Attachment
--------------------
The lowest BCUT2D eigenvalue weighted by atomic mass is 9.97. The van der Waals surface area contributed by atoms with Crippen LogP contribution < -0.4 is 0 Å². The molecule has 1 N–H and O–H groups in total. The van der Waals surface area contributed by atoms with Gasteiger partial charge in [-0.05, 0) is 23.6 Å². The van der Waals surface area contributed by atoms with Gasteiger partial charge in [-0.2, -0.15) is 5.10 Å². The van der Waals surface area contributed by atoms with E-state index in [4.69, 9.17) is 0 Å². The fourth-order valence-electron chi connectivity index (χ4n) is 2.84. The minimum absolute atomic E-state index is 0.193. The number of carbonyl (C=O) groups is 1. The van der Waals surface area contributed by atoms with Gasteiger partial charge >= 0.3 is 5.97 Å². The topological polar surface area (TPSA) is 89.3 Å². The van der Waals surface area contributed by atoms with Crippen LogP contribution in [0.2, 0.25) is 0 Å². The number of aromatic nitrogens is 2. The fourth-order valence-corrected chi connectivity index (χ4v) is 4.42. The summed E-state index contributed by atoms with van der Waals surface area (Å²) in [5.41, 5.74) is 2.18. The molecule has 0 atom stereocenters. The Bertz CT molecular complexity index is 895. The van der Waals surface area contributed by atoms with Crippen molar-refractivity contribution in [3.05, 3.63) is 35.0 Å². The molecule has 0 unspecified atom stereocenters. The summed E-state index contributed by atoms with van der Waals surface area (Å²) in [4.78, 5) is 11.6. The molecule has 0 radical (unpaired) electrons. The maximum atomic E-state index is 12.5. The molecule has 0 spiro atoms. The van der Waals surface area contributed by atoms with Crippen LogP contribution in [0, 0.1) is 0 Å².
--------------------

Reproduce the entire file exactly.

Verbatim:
The lowest BCUT2D eigenvalue weighted by atomic mass is 9.97. The van der Waals surface area contributed by atoms with Crippen LogP contribution < -0.4 is 0 Å². The molecule has 1 N–H and O–H groups in total. The van der Waals surface area contributed by atoms with Gasteiger partial charge in [-0.05, 0) is 23.6 Å². The van der Waals surface area contributed by atoms with Gasteiger partial charge in [-0.2, -0.15) is 5.10 Å². The van der Waals surface area contributed by atoms with E-state index in [4.69, 9.17) is 0 Å². The fourth-order valence-electron chi connectivity index (χ4n) is 2.84. The minimum absolute atomic E-state index is 0.193. The number of carbonyl (C=O) groups is 1. The van der Waals surface area contributed by atoms with Gasteiger partial charge >= 0.3 is 5.97 Å². The topological polar surface area (TPSA) is 89.3 Å². The van der Waals surface area contributed by atoms with Crippen LogP contribution in [0.2, 0.25) is 0 Å². The number of aromatic nitrogens is 2. The fourth-order valence-corrected chi connectivity index (χ4v) is 4.42. The summed E-state index contributed by atoms with van der Waals surface area (Å²) in [5.41, 5.74) is 2.18. The molecule has 0 atom stereocenters. The Bertz CT molecular complexity index is 895. The van der Waals surface area contributed by atoms with Crippen molar-refractivity contribution in [3.05, 3.63) is 35.0 Å². The molecule has 0 unspecified atom stereocenters. The summed E-state index contributed by atoms with van der Waals surface area (Å²) in [4.78, 5) is 11.6. The molecule has 0 radical (unpaired) electrons. The maximum atomic E-state index is 12.5. The molecule has 0 spiro atoms. The van der Waals surface area contributed by atoms with Crippen LogP contribution in [0, 0.1) is 0 Å².